Looking Out: Snap

All of a sudden, the rug is pulled out from underneath us.

Turkey is once again headed to the ballot box in exactly two months.

Erdoğan made the decision to call snap elections to get ahead of the strengthening center-right and worsening economy.

What is Turkey facing?

The usual numbers: Erdoğan’s party in the mid-40s, the center-left at 23, the new and old nationalists struggling to split 20, and the pro-Kurdish left with ten percent of the vote.

The opposition is once again in disarray. Without a vision or a presidential candidate, let alone a coherent strategy. Nothing has changed since the elections of 2014, 2015 and the 2017 referendum.

Will the nationalist Akşener get enough Kurds to go out and vote for her, granted she qualifies for the second round? Unlikely.

Will any center-left candidate, likely to qualify for the second round, beat Erdoğan in the second round? Even more unlikely.

Will Erdoğan lose the parliamentary majority? One can only hope without raising expectations.

Even if anyone were to win against him in earnest, will it be big enough to beat the rigging that will doubtlessly happen? Unfortunately, that is not in the realm of possibility.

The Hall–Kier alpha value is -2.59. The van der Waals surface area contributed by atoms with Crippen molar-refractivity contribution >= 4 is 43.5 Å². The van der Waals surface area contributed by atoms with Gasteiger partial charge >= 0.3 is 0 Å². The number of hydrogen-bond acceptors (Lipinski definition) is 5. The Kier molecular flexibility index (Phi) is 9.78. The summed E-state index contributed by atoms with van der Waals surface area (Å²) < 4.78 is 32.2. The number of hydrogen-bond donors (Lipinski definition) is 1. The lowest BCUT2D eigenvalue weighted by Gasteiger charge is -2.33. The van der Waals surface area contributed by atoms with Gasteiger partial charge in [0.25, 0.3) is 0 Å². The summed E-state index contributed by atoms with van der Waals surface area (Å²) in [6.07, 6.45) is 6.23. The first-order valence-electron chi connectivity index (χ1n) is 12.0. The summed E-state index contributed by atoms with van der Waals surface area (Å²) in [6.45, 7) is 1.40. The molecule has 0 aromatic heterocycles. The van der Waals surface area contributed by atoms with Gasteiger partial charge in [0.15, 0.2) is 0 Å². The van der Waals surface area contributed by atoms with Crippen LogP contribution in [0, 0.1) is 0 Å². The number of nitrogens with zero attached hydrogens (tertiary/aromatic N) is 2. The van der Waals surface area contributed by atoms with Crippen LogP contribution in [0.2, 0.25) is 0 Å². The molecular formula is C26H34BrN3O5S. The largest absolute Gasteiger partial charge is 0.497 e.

Even if Erdoğan loses, he will win. The excitement of snap elections and campaign speeches obscures the truth of the June 24 election: it’s already been decided. We live in a sham democracy, certified “not free” by Freedom House.

Yet we vote anyway, only for our ballot to be shredded or go uncounted.

We must continue, while knowing the game is rigged, to vigorously contest every election. Push forward in the face of ‘electoral irregularities.’ To say that we have not given up on democracy in Turkey, regardless of the state it is in today.

Because Turkey is not Russia or Egypt: Popular will can still manifest itself, however muffled by rigging. As a recent Washington Post article explained, “The ultimate outcome of the election is no less predetermined, but the costs of obvious, large-scale ballot rigging are much higher and a fabricated outcome like that in Egypt would be counterproductive in Turkey.” This seems especially clear as 86 percent of voters in Turkey support “democratic values” to some extent.

Despite this, Eissenstat’s conclusion that the rigged election is simply a tool for Erdoğan’s continued rule is misplaced. If all opposition parties were organized and willing to call a general boycott of the election, that would be a powerful message. However, as the large parties commanding loyal electorates would never abandon electoral politics and take such a risk, the elections still matter.

Every citizen of Turkey should still vote. To attempt to deny Erdoğan the parliamentary majority, if not the presidency. Or simply to be counted as having said no to continued autocracy under the façade of democracy.


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